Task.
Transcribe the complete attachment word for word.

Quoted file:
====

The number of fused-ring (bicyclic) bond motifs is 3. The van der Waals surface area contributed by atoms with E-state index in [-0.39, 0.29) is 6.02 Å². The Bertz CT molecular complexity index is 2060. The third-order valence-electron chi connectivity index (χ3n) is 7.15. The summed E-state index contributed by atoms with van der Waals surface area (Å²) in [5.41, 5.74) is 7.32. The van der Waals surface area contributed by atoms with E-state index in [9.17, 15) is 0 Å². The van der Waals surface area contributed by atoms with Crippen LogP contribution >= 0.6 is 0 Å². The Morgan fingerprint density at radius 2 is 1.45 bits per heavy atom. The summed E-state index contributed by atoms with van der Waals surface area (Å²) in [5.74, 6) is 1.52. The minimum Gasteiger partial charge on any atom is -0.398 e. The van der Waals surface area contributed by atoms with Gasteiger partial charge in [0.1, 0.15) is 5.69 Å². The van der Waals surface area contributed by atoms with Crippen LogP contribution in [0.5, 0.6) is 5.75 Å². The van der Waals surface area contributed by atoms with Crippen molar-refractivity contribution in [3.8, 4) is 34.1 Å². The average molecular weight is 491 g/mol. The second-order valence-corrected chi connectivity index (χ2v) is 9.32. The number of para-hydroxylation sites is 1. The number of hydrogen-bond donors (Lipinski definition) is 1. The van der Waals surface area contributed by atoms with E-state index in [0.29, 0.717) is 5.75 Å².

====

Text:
The number of fused-ring (bicyclic) bond motifs is 3. The van der Waals surface area contributed by atoms with E-state index in [-0.39, 0.29) is 6.02 Å². The Bertz CT molecular complexity index is 2060. The third-order valence-electron chi connectivity index (χ3n) is 7.15. The summed E-state index contributed by atoms with van der Waals surface area (Å²) in [5.41, 5.74) is 7.32. The van der Waals surface area contributed by atoms with E-state index in [9.17, 15) is 0 Å². The van der Waals surface area contributed by atoms with Crippen LogP contribution >= 0.6 is 0 Å². The Morgan fingerprint density at radius 2 is 1.45 bits per heavy atom. The summed E-state index contributed by atoms with van der Waals surface area (Å²) in [5.74, 6) is 1.52. The minimum Gasteiger partial charge on any atom is -0.398 e. The van der Waals surface area contributed by atoms with Gasteiger partial charge in [0.1, 0.15) is 5.69 Å². The van der Waals surface area contributed by atoms with Crippen LogP contribution in [0.5, 0.6) is 5.75 Å². The van der Waals surface area contributed by atoms with Crippen molar-refractivity contribution in [3.8, 4) is 34.1 Å². The average molecular weight is 491 g/mol. The second-order valence-corrected chi connectivity index (χ2v) is 9.32. The number of para-hydroxylation sites is 1. The number of hydrogen-bond donors (Lipinski definition) is 1. The van der Waals surface area contributed by atoms with E-state index in [0.29, 0.717) is 5.75 Å².